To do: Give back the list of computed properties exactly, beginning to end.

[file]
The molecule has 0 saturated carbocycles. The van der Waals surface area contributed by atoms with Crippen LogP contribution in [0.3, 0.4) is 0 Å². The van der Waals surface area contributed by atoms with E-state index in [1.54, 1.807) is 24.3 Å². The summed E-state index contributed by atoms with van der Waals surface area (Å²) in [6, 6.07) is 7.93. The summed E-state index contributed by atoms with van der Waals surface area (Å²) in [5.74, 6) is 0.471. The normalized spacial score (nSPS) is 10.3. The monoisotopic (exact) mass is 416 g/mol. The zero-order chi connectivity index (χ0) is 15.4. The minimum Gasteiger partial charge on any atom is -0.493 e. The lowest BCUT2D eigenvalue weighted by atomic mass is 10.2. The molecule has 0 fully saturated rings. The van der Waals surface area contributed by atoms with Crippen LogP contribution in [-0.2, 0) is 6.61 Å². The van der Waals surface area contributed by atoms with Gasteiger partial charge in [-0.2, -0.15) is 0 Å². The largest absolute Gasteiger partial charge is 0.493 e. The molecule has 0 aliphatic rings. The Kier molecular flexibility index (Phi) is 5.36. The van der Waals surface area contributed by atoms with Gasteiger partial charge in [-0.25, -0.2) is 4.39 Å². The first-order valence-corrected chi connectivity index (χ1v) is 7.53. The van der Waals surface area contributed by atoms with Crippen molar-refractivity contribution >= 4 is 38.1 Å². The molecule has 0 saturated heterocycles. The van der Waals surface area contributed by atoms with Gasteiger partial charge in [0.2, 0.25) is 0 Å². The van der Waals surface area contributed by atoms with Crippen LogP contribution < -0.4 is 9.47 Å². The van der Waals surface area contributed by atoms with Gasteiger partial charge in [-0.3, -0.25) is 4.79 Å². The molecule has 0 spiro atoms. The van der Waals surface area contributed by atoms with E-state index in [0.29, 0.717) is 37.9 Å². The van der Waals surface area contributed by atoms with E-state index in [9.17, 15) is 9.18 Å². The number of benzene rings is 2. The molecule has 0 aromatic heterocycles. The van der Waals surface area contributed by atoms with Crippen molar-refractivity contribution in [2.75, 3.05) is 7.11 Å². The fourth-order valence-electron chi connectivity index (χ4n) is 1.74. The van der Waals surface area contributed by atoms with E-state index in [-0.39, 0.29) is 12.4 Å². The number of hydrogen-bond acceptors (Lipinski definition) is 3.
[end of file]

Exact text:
The molecule has 0 saturated carbocycles. The van der Waals surface area contributed by atoms with Crippen LogP contribution in [0.3, 0.4) is 0 Å². The van der Waals surface area contributed by atoms with E-state index in [1.54, 1.807) is 24.3 Å². The summed E-state index contributed by atoms with van der Waals surface area (Å²) in [6, 6.07) is 7.93. The summed E-state index contributed by atoms with van der Waals surface area (Å²) in [5.74, 6) is 0.471. The normalized spacial score (nSPS) is 10.3. The monoisotopic (exact) mass is 416 g/mol. The zero-order chi connectivity index (χ0) is 15.4. The minimum Gasteiger partial charge on any atom is -0.493 e. The lowest BCUT2D eigenvalue weighted by atomic mass is 10.2. The molecule has 0 fully saturated rings. The van der Waals surface area contributed by atoms with Crippen LogP contribution in [-0.2, 0) is 6.61 Å². The van der Waals surface area contributed by atoms with Gasteiger partial charge in [-0.2, -0.15) is 0 Å². The largest absolute Gasteiger partial charge is 0.493 e. The molecule has 0 aliphatic rings. The Kier molecular flexibility index (Phi) is 5.36. The van der Waals surface area contributed by atoms with Gasteiger partial charge in [-0.25, -0.2) is 4.39 Å². The first-order valence-corrected chi connectivity index (χ1v) is 7.53. The van der Waals surface area contributed by atoms with Crippen molar-refractivity contribution >= 4 is 38.1 Å². The molecule has 0 saturated heterocycles. The van der Waals surface area contributed by atoms with Gasteiger partial charge in [0.2, 0.25) is 0 Å². The van der Waals surface area contributed by atoms with Crippen LogP contribution < -0.4 is 9.47 Å². The van der Waals surface area contributed by atoms with Gasteiger partial charge in [-0.3, -0.25) is 4.79 Å². The molecule has 0 spiro atoms. The van der Waals surface area contributed by atoms with E-state index in [0.29, 0.717) is 37.9 Å². The van der Waals surface area contributed by atoms with E-state index in [9.17, 15) is 9.18 Å². The number of benzene rings is 2. The molecule has 0 aromatic heterocycles. The van der Waals surface area contributed by atoms with Crippen molar-refractivity contribution in [2.75, 3.05) is 7.11 Å². The fourth-order valence-electron chi connectivity index (χ4n) is 1.74. The van der Waals surface area contributed by atoms with E-state index in [-0.39, 0.29) is 12.4 Å². The number of hydrogen-bond acceptors (Lipinski definition) is 3.